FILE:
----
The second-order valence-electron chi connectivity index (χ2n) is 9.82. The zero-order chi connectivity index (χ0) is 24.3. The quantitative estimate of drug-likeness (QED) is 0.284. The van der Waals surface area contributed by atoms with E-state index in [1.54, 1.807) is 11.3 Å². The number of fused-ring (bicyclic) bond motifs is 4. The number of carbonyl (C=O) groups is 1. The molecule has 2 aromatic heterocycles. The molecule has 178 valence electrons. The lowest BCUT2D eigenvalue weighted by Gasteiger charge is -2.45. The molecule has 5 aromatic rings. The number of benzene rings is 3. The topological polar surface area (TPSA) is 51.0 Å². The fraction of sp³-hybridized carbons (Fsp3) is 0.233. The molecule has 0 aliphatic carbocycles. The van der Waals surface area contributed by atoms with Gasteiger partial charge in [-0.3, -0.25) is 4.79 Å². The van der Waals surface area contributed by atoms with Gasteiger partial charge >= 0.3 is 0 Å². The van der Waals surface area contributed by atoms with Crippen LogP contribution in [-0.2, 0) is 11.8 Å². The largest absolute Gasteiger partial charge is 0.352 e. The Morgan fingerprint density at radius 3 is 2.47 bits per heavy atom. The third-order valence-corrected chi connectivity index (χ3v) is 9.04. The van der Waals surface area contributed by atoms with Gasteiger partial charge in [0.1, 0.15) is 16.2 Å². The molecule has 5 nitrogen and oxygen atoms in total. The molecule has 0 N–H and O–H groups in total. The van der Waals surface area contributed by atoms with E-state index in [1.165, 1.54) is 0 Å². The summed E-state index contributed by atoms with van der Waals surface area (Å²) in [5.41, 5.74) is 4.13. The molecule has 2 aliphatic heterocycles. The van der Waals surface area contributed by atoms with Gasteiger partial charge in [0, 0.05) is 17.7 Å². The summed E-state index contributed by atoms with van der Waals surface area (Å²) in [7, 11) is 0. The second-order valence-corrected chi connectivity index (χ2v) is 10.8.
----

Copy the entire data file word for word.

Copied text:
The second-order valence-electron chi connectivity index (χ2n) is 9.82. The zero-order chi connectivity index (χ0) is 24.3. The quantitative estimate of drug-likeness (QED) is 0.284. The van der Waals surface area contributed by atoms with E-state index in [1.54, 1.807) is 11.3 Å². The number of fused-ring (bicyclic) bond motifs is 4. The number of carbonyl (C=O) groups is 1. The molecule has 2 aromatic heterocycles. The molecule has 178 valence electrons. The lowest BCUT2D eigenvalue weighted by Gasteiger charge is -2.45. The molecule has 5 aromatic rings. The number of benzene rings is 3. The topological polar surface area (TPSA) is 51.0 Å². The fraction of sp³-hybridized carbons (Fsp3) is 0.233. The molecule has 0 aliphatic carbocycles. The van der Waals surface area contributed by atoms with Gasteiger partial charge in [-0.3, -0.25) is 4.79 Å². The van der Waals surface area contributed by atoms with Gasteiger partial charge >= 0.3 is 0 Å². The van der Waals surface area contributed by atoms with Crippen LogP contribution in [-0.2, 0) is 11.8 Å². The largest absolute Gasteiger partial charge is 0.352 e. The Morgan fingerprint density at radius 3 is 2.47 bits per heavy atom. The third-order valence-corrected chi connectivity index (χ3v) is 9.04. The van der Waals surface area contributed by atoms with Gasteiger partial charge in [0.1, 0.15) is 16.2 Å². The molecule has 5 nitrogen and oxygen atoms in total. The molecule has 0 N–H and O–H groups in total. The van der Waals surface area contributed by atoms with E-state index in [1.165, 1.54) is 0 Å². The summed E-state index contributed by atoms with van der Waals surface area (Å²) in [5.41, 5.74) is 4.13. The molecule has 2 aliphatic heterocycles. The van der Waals surface area contributed by atoms with Gasteiger partial charge in [0, 0.05) is 17.7 Å². The summed E-state index contributed by atoms with van der Waals surface area (Å²) in [7, 11) is 0. The second-order valence-corrected chi connectivity index (χ2v) is 10.8.